Hands-on review: Fender ’72 Pawnshop

(John Gorbe | Posted 2011-07-22)

Hands-on review: Fender ’72 Pawnshop

Sometimes you get your hands on a guitar that you enjoy customizing and “Frankensteining”. You know the kind I mean…these are the guitars that you may have had for a while and wished that it had different pickups or tuners so you experiment and see what you can come up with. You may be thinking, “I really like a strat style body but would love to have a humbucker sound or a hollow body sound too. Fender knows this and understands that there are guitars that should be, but aren’t and they did something about it.

I wrote a press release on the Fender Pawnshop Series guitars some time ago and was excited to finally get my hands on a ’72 Pawnshop! My tester was a 3-color sunburst with a rosewood fingerboard. Below you’ll find my thoughts on this unique instrument, but first let’s hit the specs!

The Fender ’72 features a Strat-style alder body with bound “F” hole, rosewood fingerboard mated to a “U” shape maple neck, vintage style tuners, 3-bolt neck plate, hard-tail bridge, Enforcer Humbucking pickup (bridge), Wide Range Humbucking pickup (neck), master volume, blend control knob with center detent, synthetic bone nut, tele-style headstock, 2-knob chrome control plate, chrome hardware, and a bullet style truss rod.

The first thing I noticed about the ’72 is that it’s very comfortable to hold. This is a guitar I could easily play for 3 or 4 hours without noticeable fatigue. I could really appreciate the chest contour, which made it comfortable and the alder body was light. I’m sure the decorative F-hole contributed here.

From a tuning perspective, I forgot how much I liked vintage style tuners! These are what I like to call “manual” locking tuners because the string feeds into a hole on top of the post and wraps around a couple times. These strings don’t slip! I like these tuners better than the normal stock Fender tuners and probably would say I feel just as comfortable with these as I do with the “thumb wheel” variety.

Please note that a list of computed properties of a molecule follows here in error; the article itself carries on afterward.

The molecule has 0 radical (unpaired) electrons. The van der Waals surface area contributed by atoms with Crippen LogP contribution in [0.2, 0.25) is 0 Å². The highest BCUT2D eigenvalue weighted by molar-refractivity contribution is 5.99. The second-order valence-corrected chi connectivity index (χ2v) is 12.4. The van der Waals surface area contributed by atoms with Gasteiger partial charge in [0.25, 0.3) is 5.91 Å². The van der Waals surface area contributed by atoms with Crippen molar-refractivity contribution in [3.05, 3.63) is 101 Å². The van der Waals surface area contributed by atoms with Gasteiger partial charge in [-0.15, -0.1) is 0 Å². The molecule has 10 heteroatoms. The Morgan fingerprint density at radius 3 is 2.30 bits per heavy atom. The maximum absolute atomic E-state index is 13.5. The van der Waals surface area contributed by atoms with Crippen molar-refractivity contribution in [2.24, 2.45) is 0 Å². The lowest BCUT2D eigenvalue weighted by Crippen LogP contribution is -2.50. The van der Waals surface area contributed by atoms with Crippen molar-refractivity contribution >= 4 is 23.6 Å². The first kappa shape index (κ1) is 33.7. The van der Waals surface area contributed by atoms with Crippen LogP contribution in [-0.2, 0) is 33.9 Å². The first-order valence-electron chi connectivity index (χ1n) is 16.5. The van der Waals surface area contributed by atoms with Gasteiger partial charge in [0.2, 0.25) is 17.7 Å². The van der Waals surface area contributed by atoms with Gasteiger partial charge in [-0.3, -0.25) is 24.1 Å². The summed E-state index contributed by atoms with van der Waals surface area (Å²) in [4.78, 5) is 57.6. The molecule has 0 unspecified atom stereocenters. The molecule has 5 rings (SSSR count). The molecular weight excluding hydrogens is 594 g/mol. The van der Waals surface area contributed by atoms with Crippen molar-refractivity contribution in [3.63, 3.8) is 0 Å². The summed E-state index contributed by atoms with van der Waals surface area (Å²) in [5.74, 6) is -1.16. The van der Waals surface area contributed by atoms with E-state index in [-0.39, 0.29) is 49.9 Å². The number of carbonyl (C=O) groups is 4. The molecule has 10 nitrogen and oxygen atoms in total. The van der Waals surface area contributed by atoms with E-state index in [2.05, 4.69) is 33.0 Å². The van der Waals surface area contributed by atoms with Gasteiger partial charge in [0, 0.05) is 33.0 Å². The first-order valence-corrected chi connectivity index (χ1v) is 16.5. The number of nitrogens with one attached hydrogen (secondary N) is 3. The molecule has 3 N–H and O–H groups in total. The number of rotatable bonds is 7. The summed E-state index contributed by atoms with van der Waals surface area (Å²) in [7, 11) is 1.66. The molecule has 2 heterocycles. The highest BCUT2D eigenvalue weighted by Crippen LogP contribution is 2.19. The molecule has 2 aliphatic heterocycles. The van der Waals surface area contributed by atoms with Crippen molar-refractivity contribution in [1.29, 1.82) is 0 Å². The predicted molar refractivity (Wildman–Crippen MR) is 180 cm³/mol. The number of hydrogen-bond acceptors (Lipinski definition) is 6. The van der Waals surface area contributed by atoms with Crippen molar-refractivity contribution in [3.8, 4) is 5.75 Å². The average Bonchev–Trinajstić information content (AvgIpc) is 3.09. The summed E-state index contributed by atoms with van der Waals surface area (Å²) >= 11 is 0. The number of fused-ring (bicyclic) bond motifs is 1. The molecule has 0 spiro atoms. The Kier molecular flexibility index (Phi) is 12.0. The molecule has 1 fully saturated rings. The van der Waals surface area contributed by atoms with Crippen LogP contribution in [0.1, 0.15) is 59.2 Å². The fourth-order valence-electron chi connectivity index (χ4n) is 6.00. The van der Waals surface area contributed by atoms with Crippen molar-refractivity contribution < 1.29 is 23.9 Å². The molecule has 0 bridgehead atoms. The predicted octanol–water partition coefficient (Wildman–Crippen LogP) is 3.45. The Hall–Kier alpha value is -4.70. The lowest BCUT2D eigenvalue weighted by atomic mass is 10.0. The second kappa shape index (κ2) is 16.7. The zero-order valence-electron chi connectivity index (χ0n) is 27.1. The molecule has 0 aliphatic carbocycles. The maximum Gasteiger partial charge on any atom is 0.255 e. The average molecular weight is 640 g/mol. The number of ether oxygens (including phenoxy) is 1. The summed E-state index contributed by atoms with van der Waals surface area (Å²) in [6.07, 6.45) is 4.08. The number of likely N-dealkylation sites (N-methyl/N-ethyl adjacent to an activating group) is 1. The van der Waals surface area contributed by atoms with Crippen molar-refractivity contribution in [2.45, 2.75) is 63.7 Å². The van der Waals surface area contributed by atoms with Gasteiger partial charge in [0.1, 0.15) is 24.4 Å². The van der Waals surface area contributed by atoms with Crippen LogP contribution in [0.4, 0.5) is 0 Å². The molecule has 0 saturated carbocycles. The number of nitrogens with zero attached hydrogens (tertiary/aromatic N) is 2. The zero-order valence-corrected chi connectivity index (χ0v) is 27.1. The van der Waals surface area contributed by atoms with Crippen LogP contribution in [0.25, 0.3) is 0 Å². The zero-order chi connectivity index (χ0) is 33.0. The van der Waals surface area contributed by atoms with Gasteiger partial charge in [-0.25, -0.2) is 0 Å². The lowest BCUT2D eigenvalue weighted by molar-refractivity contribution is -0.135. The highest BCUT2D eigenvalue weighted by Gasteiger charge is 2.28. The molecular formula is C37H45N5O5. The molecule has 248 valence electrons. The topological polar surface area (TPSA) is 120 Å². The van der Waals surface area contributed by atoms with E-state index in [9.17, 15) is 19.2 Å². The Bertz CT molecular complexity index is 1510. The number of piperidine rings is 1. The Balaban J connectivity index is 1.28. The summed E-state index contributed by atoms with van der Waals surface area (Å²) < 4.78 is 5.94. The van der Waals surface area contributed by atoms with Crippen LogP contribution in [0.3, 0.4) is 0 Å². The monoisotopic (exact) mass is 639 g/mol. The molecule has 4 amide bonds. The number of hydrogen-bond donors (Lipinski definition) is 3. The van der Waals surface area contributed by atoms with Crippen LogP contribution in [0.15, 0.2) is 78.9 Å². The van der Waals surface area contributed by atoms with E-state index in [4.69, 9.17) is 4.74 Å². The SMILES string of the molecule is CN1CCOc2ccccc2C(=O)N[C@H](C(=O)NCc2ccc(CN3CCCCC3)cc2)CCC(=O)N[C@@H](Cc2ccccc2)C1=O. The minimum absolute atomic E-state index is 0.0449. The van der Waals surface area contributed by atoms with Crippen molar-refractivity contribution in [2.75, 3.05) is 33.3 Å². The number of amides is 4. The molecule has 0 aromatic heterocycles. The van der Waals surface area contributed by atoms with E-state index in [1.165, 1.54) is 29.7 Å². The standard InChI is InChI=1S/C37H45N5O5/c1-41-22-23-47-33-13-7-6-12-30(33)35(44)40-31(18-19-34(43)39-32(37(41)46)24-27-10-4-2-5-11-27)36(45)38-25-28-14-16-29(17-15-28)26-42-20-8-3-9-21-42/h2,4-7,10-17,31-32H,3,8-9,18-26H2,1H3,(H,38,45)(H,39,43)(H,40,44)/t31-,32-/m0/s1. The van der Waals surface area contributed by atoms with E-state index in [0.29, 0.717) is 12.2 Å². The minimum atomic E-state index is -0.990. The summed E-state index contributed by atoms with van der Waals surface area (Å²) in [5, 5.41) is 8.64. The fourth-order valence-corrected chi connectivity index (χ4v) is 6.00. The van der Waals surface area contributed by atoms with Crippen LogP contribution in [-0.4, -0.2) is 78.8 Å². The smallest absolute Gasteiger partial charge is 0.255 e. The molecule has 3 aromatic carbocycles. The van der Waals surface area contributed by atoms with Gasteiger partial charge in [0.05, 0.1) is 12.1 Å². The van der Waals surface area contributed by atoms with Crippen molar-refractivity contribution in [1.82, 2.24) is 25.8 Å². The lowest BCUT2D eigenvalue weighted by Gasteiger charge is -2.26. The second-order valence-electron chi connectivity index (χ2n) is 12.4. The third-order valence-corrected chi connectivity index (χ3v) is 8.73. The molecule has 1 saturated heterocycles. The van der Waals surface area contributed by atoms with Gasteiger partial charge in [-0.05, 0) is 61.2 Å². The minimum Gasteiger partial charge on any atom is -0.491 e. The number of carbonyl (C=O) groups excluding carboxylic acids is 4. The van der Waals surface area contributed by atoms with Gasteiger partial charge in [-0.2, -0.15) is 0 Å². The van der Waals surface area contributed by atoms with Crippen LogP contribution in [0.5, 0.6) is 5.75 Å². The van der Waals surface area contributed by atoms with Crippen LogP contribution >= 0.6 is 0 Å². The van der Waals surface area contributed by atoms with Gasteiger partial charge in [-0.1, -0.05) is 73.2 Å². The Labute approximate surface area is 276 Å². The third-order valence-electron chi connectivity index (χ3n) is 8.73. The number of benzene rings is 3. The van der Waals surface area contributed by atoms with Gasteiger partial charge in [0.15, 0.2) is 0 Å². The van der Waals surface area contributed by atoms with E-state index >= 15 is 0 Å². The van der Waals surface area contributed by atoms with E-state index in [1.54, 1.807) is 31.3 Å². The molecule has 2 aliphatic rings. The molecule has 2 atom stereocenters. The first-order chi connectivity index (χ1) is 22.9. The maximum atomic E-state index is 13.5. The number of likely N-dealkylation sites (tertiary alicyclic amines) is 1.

I also liked the way the neck felt on this guitar. Ok, now you may be saying to yourself, “John, I’ve read many of your reviews that featured guitars with glossy necks and you kill them for it!” Yes, this is true. But this neck, although slightly tacky, has a different feel after I’ve been playing for a while. The frets are very well dressed and polished too, which really makes up for this whole neck issue I have! Simply put…I like this neck.

Regarding the electronics department, the volume rolled off very smoothly and my volume swell test passed with high marks. The volume was buttery smooth as was the blender knob. Ahh, the blender knob… I really liked this because I could mix the level of both humbuckers exactly to taste. I wasn’t stuck with 3 positions as I would with Tele or Les Paul style electronics. The electronics were very quiet as well. Blending in and out of the pickups was smooth and noise-free. This was a real novelty and quite nice on this guitar.

The neck humbucker had a nice warm, mid-range tone that was really pleasing to my ear. I found myself playing blues lines and even some jazz ideas with this sound and could see myself using this on recordings or live. Blending the bridge in and resting at the center detent gave the guitar a bit more shimmer and brilliance that worked well for chords and funk styles. I rolled the knob back further activating the bridge pickup and got a big “Spank” out of the guitar! This was great for rockabilly and country style licks.

Both pickups worked well when driven a bit from the amp too. These pickups aren’t too over the top or aggressive but they provided enough punch and attitude to work well with my tube amp. I noticed that due to the semi-hollow body, the guitar seemed to sing when nailing some higher notes. The guitar as a whole has a resonant quality about it that I like and every note rang true up and down the fingerboard. I didn’t feel at any point that I had to work hard for a note or dig in for more sustain. I contribute this to a great setup from the factory and nice quality control.

The Bottom Line
The Fender ’72 Pawnshop Guitar can be had for $799 USD. I think if you’re looking for a slight deviation on the Tele/Strat sound and feel this is certainly worth a test drive. Overall, this beauty performed well, sounded great and looked rich.

The ’72 is also available in a Surf Green finish.

To learn more about the Pawnshop Series visit Fender at:

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